Masataka - yes, you have voiced your e2e arguments - thank you for your work.
We obviously disagree here, on a fundamental basis. I (and many others)
disagree that IPv6 'has failed' and are in fact aggressively deploying it
*right now* (across a spectrum of ISPs, content providers, enterprises).
WRT aggregation, PI space excepted, there is an IPv6 advantage - the
allocations are large enough (the more bits part) and meant to be expandable
(policy) so you wouldn't need 31 non-aggregatable /16 blocks (real world
example, BTW) - you would have one block.
Anyway, I question the value of us going back and forth (again) as we both
believe we are right.
Yes, GOSIP was a now-laughable effort ...
Sent from my Verizon Wireless BlackBerry
From: Masataka Ohta
Date: Fri, 25 Sep 2009 13:51:08
Subject: Re: IPv6 standard?
While the case for "transparent NAT" may be valid,
A+P and other technologies may also have end to end transparency.
I believe IPv6 to also be a valid and valuable technology forthe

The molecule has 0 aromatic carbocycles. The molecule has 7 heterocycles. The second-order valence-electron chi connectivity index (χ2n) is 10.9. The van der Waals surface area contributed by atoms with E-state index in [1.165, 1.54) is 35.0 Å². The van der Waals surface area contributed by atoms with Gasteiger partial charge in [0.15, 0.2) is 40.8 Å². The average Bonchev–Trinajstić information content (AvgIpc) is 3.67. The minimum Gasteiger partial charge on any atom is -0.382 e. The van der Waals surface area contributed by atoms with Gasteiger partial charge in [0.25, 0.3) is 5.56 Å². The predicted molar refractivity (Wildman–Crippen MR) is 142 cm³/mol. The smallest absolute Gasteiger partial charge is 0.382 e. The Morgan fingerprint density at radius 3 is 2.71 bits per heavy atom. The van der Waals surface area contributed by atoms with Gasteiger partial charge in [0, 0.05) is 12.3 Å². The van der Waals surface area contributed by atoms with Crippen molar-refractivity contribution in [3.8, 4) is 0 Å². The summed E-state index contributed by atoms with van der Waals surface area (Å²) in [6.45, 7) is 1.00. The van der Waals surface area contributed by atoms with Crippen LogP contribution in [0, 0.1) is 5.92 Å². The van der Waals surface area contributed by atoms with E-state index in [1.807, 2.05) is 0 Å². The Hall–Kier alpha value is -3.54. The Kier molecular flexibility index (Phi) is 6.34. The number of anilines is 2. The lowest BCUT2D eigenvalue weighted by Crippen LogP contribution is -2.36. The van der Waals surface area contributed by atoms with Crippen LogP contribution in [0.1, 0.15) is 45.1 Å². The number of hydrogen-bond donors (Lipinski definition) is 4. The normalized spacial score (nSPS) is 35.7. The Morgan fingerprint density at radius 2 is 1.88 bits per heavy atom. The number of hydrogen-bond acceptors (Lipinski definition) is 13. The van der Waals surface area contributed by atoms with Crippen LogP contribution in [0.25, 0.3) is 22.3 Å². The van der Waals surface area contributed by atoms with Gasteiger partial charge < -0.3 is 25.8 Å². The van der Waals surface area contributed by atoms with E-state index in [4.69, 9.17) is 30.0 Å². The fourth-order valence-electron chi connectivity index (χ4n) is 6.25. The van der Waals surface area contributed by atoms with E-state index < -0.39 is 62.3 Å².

continued growth and expansion of the Internet.
(Even eliding the amount of change required to implement "e2e NAT",
FYI, end to end NAT is already implemented and is running (several
hundreds lines of code, essential part of which is 10 lines for
forward/reverse translation and 100 lines for port number restriction).
Because end to end NAT can be implemented with upward compatibility
to legacy NAT, it can be deployed smoothly. NAT GW may be upgraded
to end to end NAT, which is not visible to legacy end hosts. End
hosts may be upgraded, which will start working after an end to
end NAT gateway is installed.
and how this comes close to the amount of work (in many regards)
as deploying IPv6, w/o all of the same capabilities.)
If it comes close to, it means it has failed totally, just as the
amount of effort to deploy IPv6 is an evidence that IPv6 deployment
has totally failed. As for capabilities, IPv6 is no better than IPv4
(with or without end to end NAT).
And FWIW, I also continue to believe 'the world' agrees with IPv6
being 'the solution' ... Based not upon current traffic volumes
(of course), but rather the number of deployments
IPv6 failed because of lack of not only deployments but also
an essential feature.
The objectives of IPng are to extend address space and to aggregate
routing table aggressively.
However, as has discussed recently on renumbering, IPv6 lacks the
capability of renumbering, which makes aggressive aggregation
Or the US federal govt's re-invigorated push towards IPv6 ...
Do you know that USG pushed towards CLNP?
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